Digital cameras can be found in 5.4 million U.S. homes, and 12.7 million households plan to buy a digital camera by the end of the year, according to the new survey from market researcher Gartner. The popularity of the cameras reflects higher picture quality, dropping prices, and the widespread availability of relatively inexpensive high-powered PCs that can manipulate and process digital images.
The PC industry has long identified digital imaging as a potential "killer app" meant for powerful computers with high-speed processors and more memory than most people will ever use. As prices for these PCs have dropped during the past five years, companies such as Microsoft, Apple Computer and Intel have expanded digital imaging applications. Windows Me, the next-generation consumer operating system from Microsoft, will feature enhanced digital video editing and digital photography.
However, because of the relatively high prices of digital cameras, which start around $200 but average around $600, many buyers will not upgrade their cameras in the near future, the report says. Half the digital camera purchasers last year were first-time buyers, and 40 percent of buyers were from households with incomes of more than $75,000.
One reason for the continuing high prices: Digital cameras, like cell phones, handheld computers and PCs, use flash memory, a high-demand component in short supply. Palm, for example, has been unable to meet demand for its popular devices because of the supply issues.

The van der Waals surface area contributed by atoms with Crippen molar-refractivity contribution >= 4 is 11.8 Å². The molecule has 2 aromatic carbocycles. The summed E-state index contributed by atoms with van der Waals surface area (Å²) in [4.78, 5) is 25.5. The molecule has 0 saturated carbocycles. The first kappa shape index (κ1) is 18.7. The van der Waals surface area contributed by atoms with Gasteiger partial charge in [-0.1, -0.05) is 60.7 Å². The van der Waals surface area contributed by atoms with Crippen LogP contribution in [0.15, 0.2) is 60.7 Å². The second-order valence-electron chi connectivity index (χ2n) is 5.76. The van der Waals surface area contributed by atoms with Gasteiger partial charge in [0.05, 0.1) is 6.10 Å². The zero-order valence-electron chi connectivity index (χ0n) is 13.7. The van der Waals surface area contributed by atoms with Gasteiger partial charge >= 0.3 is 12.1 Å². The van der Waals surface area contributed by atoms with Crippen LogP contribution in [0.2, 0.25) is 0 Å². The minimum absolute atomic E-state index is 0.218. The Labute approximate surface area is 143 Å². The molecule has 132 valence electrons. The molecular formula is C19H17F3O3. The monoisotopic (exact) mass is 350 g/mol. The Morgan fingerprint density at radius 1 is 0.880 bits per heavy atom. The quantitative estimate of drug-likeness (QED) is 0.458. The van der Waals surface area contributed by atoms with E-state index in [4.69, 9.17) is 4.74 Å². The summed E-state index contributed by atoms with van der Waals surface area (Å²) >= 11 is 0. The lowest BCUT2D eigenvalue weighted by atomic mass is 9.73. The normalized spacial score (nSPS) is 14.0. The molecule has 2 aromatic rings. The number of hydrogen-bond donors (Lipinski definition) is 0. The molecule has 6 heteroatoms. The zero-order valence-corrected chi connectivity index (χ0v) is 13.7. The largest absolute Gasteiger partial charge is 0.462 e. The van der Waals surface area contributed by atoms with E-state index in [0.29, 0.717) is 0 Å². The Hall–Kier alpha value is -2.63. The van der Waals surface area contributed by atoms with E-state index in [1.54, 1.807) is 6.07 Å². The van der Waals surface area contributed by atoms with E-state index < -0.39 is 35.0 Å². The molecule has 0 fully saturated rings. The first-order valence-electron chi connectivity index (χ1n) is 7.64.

Like PCs, digital cameras are improving so rapidly that few people will be able to take advantage of all the features. For example, although cameras offering a resolution of 1 million pixels per image were common only a few years ago, today's high-end cameras offer 3 million pixels per image. These cameras are priced near $1,000, around the same cost as a new PC.
"Without an 'upgrade market' to tap into, incumbent vendors such as Sony, Kodak, Olympus and Nikon will not be able to directly leverage their loyal following into new sales this year," Andrew Johnson, vice president of Gartner's digital imaging group, said in a statement. "Consumers planning to buy a new PC are also likely to purchase a new digital camera, so digital camera and PC vendors should co-market with in-store or in-box cross selling tactics that take advantage of this synergy."
Today, Toshiba announced a $100 mail-in rebate designed to spur interest in the PDR-M70, which offers a resolution of 3 million pixels per image, or three mega-pixels. With the rebate, the camera costs $799.